- Voting structure: In the pre-incorporation stage, it is easy to ignore this important issue. We recommend addressing upfront if voting will be based on one vote per owner or divided up among co-owners based on their agreed upon ownership stake in the business — for example, the holder of 76% ownership stake will have 76 votes.
- Intellectual property ownership: When founders work together to create a product, unless they have specifically assigned ownership of it to the business, each may be free to walk away with all the ideas related to the product and start a competing business. Therefore, ownership of intellectual property is an important item to include in the founders’ agreement. This provision should identify clearly what constitutes intellectual property of the business and include an assignment of intellectual property created by each founder (whether alone or jointly with others) during his or her relationship with the business to the business.
- Confidentiality obligations: To avoid a departing founder from using or disclosing confidential information of the business, a founders’ agreement should include a provision regarding confidentiality obligations that forbids any founder from disclosing or misappropriating the business’s confidential information either during or after his or her relationship with the business has ended (carve-outs for legally mandated disclosures or agreed-upon exceptions can also be included). In today’s competitive startup space, it is vital to a new business’s survival that its unique ideas and creations are protected through a commitment to confidentiality by each founder.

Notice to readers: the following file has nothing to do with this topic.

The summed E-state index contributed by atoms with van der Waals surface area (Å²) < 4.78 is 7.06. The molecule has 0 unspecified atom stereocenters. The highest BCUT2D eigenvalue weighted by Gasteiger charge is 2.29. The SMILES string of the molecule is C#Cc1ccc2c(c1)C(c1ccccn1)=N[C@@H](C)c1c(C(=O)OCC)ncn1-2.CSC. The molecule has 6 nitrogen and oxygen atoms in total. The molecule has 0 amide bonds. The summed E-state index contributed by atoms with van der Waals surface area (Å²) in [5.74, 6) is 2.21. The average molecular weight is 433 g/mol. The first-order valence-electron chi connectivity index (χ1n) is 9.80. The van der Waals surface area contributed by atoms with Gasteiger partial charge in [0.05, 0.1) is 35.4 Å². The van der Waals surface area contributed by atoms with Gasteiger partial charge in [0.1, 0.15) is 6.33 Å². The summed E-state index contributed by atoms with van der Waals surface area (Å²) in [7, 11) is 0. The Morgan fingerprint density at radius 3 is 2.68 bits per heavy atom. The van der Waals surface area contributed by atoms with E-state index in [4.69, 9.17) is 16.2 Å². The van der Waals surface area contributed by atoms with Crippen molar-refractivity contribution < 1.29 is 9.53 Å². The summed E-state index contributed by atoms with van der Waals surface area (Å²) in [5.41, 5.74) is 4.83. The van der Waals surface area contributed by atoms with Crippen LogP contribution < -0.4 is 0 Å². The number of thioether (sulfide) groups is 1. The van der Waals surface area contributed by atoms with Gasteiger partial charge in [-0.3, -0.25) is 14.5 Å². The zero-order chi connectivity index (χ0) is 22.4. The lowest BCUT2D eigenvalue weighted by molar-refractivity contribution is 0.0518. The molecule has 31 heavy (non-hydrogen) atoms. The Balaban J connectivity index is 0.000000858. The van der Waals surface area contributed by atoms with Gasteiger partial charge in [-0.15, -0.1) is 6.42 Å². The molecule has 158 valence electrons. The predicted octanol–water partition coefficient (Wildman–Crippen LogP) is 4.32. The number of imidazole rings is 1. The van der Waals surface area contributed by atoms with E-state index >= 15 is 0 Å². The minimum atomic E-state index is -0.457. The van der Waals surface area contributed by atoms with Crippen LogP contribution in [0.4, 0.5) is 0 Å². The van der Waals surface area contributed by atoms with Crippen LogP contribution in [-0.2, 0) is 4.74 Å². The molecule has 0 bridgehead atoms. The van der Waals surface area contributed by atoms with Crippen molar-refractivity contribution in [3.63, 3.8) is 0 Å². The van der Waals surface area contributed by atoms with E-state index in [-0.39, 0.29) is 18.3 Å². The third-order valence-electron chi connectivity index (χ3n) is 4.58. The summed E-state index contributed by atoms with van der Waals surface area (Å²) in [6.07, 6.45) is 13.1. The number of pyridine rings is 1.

- Duration and exit: A pre-incorporation founders’ agreement should have a validity period to ensure founders are not tied to work indefinitely in the business without a clear goal post of when the business’s status will be evaluated to determine whether it should be terminated (for example, because the business has failed) or continued. Also, we recommend addressing what happens if a founder wants to leave the business or has to be let go because of lack of contribution to the business—the so called “exit” scenarios.
- Dispute resolution: A robust dispute resolution procedure should also be built into the founders’ agreement to efficiently resolve any disputes or deadlocks among founders.
As we concluded in our earlier blogpost, it is an important foundational step to have a founders’ agreement. If hiring an attorney to help draft a pre-incorporation founders’ agreement is not within your budget, we recommend you draft it yourselves—there are many online templates to help you get started. Documenting your understanding on the items above from the get-go will not only help reduce potential disputes but also increase economic efficiency by aligning goals and expectations.